By Rodrigo Bonilla and Jeremy Lim

Snapchat launches AR lenses that respond to words

This past May, Snapchat released the first AR lenses that could respond to sound. While these lenses were able to distinguish between pitch and and volume, they could not identify specific words. However, this all changed last week when Snapchat took its audio-based lenses to the next level, giving them the ability to recognize specific words and adapt the lens animations accordingly. Though these AR lenses only respond to relatively simple words for now – words such as “hi,” “wow,” “yes,” “no,” and “love” – the technology used could very well lead to more complex interactions in the future, whereby users can use facial gestures as well as voice to engage with the app. Snapchat’s continued pioneering efforts in augmented reality could eventually open the door to advertisers and creators on the platform as well as give the app a distinguishing edge over platforms like Facebook and Instagram who are also playing in the AR lens space.

For a quick look at these new AR lenses, click here.


Facebook and Instagram roll out time management dashboards

In an effort to foster healthier platform habits, Facebook and Instagram have officially rolled out screen-time management dashboards on their apps. The dashboards can be accessed via the “Settings” tab on both the apps, under “Your Time on Facebook” and “Your Activity (Instagram)”. Though they can currently only track usage on mobile as opposed to desktop, the dashboards are able to monitor daily usage and averages throughout the week, as well as set daily reminders to notify users once they’ve exceeded specified usage times. While these usage alerts certainly provide users with more self-awareness, Facebook and Instagram have not yet gone so far as expanding the mechanism to block any further access to the apps. These dashboards are currently only available to users in the U.S. but will be rolled out globally in the coming weeks.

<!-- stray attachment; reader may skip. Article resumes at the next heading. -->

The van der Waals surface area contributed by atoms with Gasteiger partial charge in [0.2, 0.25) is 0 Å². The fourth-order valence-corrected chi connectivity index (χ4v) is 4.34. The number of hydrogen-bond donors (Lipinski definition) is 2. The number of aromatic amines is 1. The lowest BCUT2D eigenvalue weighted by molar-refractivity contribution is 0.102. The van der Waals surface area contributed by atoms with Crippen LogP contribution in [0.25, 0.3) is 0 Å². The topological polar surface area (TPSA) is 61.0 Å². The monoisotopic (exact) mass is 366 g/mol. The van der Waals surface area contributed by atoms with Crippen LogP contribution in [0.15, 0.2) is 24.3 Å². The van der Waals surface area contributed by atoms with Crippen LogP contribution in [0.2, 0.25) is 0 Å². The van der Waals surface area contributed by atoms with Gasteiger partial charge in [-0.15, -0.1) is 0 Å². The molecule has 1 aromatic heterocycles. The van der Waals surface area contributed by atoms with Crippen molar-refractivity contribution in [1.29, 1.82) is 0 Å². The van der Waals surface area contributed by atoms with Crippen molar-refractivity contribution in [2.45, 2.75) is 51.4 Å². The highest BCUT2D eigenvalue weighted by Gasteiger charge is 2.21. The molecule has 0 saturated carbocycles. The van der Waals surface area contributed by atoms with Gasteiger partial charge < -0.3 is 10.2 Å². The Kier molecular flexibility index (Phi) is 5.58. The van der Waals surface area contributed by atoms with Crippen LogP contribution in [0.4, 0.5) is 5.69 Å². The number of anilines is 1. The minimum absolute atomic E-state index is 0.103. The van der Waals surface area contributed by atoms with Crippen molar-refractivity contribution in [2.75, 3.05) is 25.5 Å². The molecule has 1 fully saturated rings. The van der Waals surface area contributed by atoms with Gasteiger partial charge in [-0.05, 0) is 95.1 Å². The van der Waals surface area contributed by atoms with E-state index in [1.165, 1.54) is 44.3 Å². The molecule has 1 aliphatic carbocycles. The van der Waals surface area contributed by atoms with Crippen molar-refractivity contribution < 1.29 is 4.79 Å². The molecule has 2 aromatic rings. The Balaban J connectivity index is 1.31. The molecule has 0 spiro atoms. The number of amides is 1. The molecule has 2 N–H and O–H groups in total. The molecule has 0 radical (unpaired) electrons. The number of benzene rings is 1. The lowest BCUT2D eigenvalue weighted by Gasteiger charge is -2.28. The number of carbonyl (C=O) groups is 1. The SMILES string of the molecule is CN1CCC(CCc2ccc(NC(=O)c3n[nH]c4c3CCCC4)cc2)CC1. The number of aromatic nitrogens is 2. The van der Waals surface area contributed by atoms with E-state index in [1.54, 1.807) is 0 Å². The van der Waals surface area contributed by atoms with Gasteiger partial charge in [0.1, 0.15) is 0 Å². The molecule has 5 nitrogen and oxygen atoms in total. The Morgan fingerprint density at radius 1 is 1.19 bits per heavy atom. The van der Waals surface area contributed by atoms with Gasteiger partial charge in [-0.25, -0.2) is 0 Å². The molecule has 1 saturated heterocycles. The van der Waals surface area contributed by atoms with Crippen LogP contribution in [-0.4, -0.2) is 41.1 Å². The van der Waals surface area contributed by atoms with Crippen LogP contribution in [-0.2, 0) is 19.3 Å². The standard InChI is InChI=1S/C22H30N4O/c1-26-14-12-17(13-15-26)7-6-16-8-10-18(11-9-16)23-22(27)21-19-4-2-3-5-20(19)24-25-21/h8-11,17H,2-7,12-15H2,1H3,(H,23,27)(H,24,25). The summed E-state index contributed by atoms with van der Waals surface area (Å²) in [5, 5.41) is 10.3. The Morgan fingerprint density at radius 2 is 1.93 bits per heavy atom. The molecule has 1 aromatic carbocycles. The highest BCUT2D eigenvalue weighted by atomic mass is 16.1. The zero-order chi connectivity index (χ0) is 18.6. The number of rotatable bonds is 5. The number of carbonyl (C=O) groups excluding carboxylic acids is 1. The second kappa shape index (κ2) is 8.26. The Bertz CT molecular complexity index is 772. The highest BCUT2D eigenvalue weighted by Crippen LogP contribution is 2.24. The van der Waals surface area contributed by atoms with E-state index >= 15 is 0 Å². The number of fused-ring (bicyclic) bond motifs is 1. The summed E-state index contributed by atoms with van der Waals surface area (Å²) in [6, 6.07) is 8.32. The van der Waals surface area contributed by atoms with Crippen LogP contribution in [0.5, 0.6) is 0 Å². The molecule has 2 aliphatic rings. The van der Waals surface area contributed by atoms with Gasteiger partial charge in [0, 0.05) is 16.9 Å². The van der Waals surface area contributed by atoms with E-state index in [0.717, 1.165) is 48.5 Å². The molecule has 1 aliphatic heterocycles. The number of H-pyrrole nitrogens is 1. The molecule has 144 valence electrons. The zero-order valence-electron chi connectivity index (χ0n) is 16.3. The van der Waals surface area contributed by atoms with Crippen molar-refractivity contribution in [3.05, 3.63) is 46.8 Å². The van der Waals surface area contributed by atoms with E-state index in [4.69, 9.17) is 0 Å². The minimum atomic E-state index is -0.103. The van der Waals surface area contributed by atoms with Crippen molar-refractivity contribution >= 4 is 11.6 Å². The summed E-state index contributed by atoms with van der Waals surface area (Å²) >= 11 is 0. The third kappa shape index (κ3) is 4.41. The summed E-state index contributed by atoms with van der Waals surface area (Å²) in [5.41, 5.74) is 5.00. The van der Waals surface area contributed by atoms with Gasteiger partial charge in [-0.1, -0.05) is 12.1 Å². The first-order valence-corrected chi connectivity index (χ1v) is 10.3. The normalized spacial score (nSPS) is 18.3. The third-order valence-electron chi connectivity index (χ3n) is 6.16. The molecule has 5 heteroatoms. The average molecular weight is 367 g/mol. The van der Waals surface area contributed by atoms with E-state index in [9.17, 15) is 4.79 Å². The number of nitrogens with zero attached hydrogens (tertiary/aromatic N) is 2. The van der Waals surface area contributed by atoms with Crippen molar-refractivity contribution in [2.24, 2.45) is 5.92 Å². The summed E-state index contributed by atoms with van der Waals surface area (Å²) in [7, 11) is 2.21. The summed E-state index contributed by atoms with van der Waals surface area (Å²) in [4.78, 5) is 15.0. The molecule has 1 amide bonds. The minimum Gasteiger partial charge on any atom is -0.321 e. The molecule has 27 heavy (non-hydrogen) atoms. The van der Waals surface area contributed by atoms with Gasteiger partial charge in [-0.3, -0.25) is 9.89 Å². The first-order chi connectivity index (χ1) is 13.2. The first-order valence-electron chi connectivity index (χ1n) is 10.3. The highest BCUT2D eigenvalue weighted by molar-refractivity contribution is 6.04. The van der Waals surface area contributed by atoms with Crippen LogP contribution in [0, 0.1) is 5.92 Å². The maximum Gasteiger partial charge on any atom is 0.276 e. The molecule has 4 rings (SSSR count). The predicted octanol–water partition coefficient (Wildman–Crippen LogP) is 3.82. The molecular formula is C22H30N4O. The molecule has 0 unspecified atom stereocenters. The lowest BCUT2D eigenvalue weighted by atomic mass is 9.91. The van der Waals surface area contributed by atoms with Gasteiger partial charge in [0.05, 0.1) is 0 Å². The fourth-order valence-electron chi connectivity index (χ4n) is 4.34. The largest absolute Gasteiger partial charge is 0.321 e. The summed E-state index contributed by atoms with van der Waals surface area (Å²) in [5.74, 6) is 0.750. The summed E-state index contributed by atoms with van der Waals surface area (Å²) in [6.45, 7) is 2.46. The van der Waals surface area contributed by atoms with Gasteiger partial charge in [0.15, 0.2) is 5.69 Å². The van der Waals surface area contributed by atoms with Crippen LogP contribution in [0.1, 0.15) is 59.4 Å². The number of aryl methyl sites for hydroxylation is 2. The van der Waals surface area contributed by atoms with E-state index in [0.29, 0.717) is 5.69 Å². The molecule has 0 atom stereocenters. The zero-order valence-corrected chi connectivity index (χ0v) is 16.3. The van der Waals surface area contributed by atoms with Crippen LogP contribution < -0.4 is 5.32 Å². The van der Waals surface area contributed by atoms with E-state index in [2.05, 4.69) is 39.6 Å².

Creating new reality with Octi

Here’s yet another Augmented Video revolution that might just make Snapchat’s and Facebook’s filters a little sour. iOS video app, Octi, uses Computer Vision and Machine Learning to recognize full body forms to apply various effects, ranging from chromakey filters to gesture actions, and additional life-like 3D characters that can imitate your movement. The AI actually understands and sees humans in the video, so users can achieve exciting things with their phones’ cameras that were never possible with industry stalwarts like Facebook or Snapchat.

Learn more about the app here.